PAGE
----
A gorgeous, critically acclaimed debut novel about a young woman coming of age with a dazzling yet damaged mother who lived and loved in extremes - in the bestselling tradition of Jeannette Walls's The Glass Castle.
A prize-winning tour de force when it came out in France, Violaine Huisman's remarkable debut novel is about a daughter's inextinguishable love for her magnetic, mercurial mother. Beautiful and charismatic, Catherine, aka 'Maman', smokes too much, drives too fast, laughs too hard and loves too extravagantly. During a joyful and chaotic childhood in Paris, her daughter Violaine wouldn't have it any other way.
But when Maman is hospitalised after a third divorce and breakdown, everything changes. Even as Violaine and her sister long for their mother's return, once she's back Maman's violent mood swings and flagrant disregard for personal boundaries soon turn their home into an emotional landmine. As the story of Catherine's own traumatic childhood and coming of age unfolds, the pieces come together to form an indelible portrait of a mother as irresistible as she is impossible, as triumphant as she is transgressive.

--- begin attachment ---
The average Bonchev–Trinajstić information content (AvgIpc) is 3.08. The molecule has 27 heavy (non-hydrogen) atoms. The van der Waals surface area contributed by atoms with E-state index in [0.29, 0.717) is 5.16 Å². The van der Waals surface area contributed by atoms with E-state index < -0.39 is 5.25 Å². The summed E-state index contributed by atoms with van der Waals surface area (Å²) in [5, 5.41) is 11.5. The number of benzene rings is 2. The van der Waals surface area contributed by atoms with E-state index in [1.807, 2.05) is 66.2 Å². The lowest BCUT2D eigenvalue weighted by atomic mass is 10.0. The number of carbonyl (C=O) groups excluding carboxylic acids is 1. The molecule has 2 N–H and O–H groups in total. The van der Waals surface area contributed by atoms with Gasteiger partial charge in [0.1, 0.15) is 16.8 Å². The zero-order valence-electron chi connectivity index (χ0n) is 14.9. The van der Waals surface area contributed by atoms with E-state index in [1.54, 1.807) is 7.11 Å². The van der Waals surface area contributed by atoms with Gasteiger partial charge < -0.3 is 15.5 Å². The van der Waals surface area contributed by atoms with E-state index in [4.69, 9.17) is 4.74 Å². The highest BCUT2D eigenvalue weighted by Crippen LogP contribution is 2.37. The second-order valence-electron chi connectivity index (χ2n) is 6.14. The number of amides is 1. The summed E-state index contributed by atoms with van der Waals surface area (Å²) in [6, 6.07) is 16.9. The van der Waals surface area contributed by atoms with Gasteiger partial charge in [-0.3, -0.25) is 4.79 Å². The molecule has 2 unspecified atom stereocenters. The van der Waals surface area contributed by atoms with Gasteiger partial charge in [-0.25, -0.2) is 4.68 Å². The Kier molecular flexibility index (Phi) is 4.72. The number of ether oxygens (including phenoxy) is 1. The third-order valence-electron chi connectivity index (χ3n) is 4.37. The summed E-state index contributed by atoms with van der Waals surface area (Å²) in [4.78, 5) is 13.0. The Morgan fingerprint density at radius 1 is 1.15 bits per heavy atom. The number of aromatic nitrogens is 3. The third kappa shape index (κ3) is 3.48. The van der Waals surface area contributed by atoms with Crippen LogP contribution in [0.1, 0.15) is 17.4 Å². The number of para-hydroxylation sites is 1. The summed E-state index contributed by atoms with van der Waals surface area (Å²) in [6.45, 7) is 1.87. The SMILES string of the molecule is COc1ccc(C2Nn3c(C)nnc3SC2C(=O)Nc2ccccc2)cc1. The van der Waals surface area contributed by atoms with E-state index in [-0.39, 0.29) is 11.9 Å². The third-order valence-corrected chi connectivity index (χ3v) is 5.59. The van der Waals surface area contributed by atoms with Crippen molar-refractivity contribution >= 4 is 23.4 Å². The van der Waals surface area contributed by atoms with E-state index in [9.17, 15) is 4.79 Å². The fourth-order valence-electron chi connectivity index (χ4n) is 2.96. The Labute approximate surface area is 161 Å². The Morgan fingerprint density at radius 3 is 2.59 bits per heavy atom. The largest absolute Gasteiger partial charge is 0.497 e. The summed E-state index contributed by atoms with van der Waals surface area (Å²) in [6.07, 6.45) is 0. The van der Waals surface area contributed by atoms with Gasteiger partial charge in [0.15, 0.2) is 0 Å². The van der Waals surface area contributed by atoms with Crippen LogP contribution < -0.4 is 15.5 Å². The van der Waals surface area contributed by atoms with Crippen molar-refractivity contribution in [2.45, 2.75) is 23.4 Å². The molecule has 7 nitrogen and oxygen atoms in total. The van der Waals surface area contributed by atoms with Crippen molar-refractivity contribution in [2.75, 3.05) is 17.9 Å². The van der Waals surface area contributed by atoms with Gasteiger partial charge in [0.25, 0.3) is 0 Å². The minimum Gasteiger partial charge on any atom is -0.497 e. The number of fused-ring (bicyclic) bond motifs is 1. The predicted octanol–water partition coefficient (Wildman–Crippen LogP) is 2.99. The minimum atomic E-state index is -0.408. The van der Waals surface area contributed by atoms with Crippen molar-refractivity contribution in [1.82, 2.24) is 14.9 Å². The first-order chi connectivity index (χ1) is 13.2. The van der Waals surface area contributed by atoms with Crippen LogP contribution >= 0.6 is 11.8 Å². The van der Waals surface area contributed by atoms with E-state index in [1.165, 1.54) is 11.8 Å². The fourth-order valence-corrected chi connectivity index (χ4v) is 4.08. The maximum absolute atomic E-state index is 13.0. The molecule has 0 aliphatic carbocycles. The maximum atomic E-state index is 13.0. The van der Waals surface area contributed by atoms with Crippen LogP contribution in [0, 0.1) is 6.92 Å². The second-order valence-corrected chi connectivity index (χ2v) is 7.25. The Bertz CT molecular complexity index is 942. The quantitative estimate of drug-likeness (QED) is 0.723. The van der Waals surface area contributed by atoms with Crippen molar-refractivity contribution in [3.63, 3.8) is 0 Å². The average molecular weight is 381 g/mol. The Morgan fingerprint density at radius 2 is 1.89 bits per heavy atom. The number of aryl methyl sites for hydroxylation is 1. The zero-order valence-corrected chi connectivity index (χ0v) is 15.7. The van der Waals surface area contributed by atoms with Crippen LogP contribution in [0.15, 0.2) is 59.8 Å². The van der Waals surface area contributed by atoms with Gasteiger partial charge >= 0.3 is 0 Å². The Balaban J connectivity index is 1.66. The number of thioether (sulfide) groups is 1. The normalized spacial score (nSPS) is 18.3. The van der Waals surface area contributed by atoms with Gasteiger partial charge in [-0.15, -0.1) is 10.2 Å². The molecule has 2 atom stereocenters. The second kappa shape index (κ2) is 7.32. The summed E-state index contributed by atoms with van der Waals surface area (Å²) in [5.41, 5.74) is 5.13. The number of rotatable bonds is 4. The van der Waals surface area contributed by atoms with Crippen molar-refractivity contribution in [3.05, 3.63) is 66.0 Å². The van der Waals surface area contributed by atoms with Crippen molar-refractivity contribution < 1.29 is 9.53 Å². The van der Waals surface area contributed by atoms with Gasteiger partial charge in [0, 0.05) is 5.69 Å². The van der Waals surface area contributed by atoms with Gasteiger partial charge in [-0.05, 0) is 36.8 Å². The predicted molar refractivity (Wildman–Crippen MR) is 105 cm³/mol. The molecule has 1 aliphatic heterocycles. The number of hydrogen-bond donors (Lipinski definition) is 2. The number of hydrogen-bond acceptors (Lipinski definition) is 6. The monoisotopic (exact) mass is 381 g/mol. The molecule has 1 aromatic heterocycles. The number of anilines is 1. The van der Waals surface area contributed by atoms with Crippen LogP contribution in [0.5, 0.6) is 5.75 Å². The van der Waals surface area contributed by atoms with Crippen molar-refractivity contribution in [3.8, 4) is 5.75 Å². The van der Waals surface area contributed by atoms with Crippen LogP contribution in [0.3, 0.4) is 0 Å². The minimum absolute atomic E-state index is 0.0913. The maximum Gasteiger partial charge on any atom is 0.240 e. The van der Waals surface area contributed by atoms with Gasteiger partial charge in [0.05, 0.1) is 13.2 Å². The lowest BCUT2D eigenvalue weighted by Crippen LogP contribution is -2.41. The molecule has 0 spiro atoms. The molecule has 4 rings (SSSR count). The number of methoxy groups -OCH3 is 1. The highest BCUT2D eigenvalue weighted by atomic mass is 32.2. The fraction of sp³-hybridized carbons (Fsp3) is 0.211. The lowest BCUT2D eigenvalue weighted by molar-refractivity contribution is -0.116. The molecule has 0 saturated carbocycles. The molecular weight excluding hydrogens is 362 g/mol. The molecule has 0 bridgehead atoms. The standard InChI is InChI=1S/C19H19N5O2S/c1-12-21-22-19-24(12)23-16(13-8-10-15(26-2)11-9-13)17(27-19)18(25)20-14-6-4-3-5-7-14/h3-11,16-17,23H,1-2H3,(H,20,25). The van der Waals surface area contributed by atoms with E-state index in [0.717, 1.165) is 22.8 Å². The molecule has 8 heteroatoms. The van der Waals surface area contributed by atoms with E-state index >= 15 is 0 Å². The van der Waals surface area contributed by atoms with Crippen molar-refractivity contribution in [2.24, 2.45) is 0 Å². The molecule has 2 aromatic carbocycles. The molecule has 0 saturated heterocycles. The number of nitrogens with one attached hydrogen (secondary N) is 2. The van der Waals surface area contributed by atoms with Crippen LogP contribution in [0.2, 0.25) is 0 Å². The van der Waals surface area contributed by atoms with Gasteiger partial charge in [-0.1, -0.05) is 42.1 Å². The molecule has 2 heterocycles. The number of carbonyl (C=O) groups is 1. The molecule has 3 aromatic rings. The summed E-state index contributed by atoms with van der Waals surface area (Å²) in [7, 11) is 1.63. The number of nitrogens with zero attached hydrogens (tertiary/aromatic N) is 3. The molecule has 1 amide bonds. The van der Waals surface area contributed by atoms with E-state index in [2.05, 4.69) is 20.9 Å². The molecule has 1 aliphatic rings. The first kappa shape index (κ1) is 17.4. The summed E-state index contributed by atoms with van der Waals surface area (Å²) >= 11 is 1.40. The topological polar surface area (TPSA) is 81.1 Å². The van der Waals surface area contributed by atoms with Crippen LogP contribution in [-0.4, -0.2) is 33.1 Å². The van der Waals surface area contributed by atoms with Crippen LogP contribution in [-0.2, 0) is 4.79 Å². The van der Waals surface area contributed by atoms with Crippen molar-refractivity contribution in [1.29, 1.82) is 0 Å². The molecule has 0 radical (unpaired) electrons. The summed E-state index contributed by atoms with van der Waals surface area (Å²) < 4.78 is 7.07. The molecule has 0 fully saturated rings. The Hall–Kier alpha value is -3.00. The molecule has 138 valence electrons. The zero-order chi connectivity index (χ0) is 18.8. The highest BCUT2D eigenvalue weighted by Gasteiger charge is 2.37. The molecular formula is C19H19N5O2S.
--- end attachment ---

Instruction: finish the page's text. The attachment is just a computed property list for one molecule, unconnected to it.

With spectacular ferocity of language, a streak of dark humor and stunning emotional bravery, The Book of Mother is an exquisitely wrought story of a mother's dizzying heights and devastating lows, and a daughter who must hold her memory close in order to let go.
A sparkling debut. Any sadness in the telling is countered by the panache and surprise of the writing infused in these pages. Love wins out in a life of struggle - the struggle of a monarch without a kingdom - Elle (France)
Violaine Huisman unfurls memories, facts and family myths . . . it's poignant, terribly alive . . . the grit Huisman has in retelling her story, both as a young girl and as a writer, is as beautiful as it is brave . . . dignified and devastating, the book is a superb monument to a woman who spent her whole life in flight - Le Monde
Hypnotic and searching - La Vie
A magnificent ode. Her prose abounds with literary force - Le Point